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In either Yukon or a future release, Watters wants to see some additional enhancements, as well. "I'd like reporting of processes within SQL Server to be built into the UI with graphs and charts included, without having to come up with my own. Now Reporting Services is going to be built into SQL Server, along with Notification Services. Multitudes of performance-related virtual tables are being made available in the engine. So, there's no reason this shouldn't be a standard feature of SQL Server," according to the DBA.

"Another enhancement I'd like to see is the ability to use multiple processors and compression when doing backups," he adds.

Also on Watters' wish list are improvements to Microsoft's hot fixes and service packs. "I can't afford the downtime that is needed to apply all of the hot fixes and service packs that are created every month," Watters urges.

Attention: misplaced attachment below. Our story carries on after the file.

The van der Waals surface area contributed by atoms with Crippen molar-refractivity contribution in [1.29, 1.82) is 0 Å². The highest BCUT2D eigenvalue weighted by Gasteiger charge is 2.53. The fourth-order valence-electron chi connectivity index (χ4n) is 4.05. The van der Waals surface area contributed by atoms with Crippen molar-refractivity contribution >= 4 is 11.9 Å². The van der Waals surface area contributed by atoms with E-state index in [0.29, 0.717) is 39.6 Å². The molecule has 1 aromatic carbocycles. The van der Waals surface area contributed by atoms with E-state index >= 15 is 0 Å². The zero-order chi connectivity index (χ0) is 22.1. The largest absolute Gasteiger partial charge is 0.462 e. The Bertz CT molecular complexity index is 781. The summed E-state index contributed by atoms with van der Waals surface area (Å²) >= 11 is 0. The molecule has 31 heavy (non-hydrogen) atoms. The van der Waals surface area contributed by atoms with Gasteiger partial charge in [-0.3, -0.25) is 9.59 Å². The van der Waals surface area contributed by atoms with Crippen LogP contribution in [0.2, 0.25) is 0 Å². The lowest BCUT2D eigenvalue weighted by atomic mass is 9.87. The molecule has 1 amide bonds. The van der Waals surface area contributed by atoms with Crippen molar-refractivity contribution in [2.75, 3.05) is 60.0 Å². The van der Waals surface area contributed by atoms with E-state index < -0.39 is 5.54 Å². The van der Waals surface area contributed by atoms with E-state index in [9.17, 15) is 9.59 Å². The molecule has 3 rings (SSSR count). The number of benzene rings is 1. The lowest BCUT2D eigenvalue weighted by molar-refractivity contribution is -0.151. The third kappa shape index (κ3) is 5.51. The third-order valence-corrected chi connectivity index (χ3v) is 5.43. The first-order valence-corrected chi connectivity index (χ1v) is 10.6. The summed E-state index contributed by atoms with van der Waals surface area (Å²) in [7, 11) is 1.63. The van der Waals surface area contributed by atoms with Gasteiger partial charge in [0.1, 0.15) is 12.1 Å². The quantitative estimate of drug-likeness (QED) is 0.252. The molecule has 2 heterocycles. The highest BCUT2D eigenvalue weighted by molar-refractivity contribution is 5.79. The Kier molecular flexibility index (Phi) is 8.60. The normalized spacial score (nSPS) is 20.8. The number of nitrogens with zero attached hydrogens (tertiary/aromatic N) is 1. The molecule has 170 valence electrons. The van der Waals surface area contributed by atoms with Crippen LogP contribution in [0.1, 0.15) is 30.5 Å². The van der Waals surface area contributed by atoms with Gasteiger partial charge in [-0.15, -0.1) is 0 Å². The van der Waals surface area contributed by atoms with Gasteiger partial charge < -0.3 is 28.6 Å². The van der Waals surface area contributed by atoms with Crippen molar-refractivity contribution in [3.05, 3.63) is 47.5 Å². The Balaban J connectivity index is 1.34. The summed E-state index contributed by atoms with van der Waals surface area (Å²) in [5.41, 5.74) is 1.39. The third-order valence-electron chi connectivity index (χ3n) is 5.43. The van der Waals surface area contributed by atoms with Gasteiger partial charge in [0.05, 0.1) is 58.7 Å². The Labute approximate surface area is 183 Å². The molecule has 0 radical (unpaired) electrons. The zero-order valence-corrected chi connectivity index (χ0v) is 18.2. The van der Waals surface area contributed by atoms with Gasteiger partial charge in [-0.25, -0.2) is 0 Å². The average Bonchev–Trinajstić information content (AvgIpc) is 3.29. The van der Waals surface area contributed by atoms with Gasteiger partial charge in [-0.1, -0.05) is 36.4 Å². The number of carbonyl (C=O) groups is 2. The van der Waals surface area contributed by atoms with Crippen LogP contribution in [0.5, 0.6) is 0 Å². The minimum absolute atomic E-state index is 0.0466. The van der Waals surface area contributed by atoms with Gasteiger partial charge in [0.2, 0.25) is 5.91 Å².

"Service packs often require a reboot and tons of testing before I can get them into production. I'd like to be able to rely on the fact that nothing will break—and I don't want to have to reboot the server just to install a pack that updates a service!"

Every beta user has different requirements. If the final edition of SQL 2003 is enough like Yukon, the product will meet most—if not all—of Watters' immediate needs. Yet evidently it's still too early to tell which capabilities will survive the beta.

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